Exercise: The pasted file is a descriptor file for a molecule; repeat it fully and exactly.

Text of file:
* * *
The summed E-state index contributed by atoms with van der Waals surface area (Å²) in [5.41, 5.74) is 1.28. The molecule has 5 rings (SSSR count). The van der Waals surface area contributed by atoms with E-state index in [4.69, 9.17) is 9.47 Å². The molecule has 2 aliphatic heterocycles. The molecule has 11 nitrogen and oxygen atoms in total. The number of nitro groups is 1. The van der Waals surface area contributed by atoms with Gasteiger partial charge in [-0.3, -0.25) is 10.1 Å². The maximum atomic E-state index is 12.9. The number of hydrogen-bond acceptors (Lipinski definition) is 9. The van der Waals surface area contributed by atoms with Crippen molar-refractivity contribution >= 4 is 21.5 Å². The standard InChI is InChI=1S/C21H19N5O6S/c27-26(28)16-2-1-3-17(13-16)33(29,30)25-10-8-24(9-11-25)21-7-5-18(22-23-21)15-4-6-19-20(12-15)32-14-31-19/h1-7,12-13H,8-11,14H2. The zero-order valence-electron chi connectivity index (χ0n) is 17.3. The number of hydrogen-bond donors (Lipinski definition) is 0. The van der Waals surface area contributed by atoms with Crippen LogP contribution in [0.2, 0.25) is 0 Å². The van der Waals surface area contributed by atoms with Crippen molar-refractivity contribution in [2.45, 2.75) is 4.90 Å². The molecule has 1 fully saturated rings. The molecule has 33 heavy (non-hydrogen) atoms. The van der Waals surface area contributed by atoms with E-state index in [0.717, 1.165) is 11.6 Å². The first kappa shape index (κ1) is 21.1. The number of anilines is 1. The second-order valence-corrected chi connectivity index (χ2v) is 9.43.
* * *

The summed E-state index contributed by atoms with van der Waals surface area (Å²) in [5.41, 5.74) is 1.28. The molecule has 5 rings (SSSR count). The van der Waals surface area contributed by atoms with E-state index in [4.69, 9.17) is 9.47 Å². The molecule has 2 aliphatic heterocycles. The molecule has 11 nitrogen and oxygen atoms in total. The number of nitro groups is 1. The van der Waals surface area contributed by atoms with Gasteiger partial charge in [-0.3, -0.25) is 10.1 Å². The maximum atomic E-state index is 12.9. The number of hydrogen-bond acceptors (Lipinski definition) is 9. The van der Waals surface area contributed by atoms with Crippen molar-refractivity contribution >= 4 is 21.5 Å². The standard InChI is InChI=1S/C21H19N5O6S/c27-26(28)16-2-1-3-17(13-16)33(29,30)25-10-8-24(9-11-25)21-7-5-18(22-23-21)15-4-6-19-20(12-15)32-14-31-19/h1-7,12-13H,8-11,14H2. The zero-order valence-electron chi connectivity index (χ0n) is 17.3. The number of hydrogen-bond donors (Lipinski definition) is 0. The van der Waals surface area contributed by atoms with Crippen LogP contribution in [0.2, 0.25) is 0 Å². The van der Waals surface area contributed by atoms with Crippen molar-refractivity contribution in [2.45, 2.75) is 4.90 Å². The molecule has 1 fully saturated rings. The molecule has 33 heavy (non-hydrogen) atoms. The van der Waals surface area contributed by atoms with E-state index in [0.717, 1.165) is 11.6 Å². The first kappa shape index (κ1) is 21.1. The number of anilines is 1. The second-order valence-corrected chi connectivity index (χ2v) is 9.43.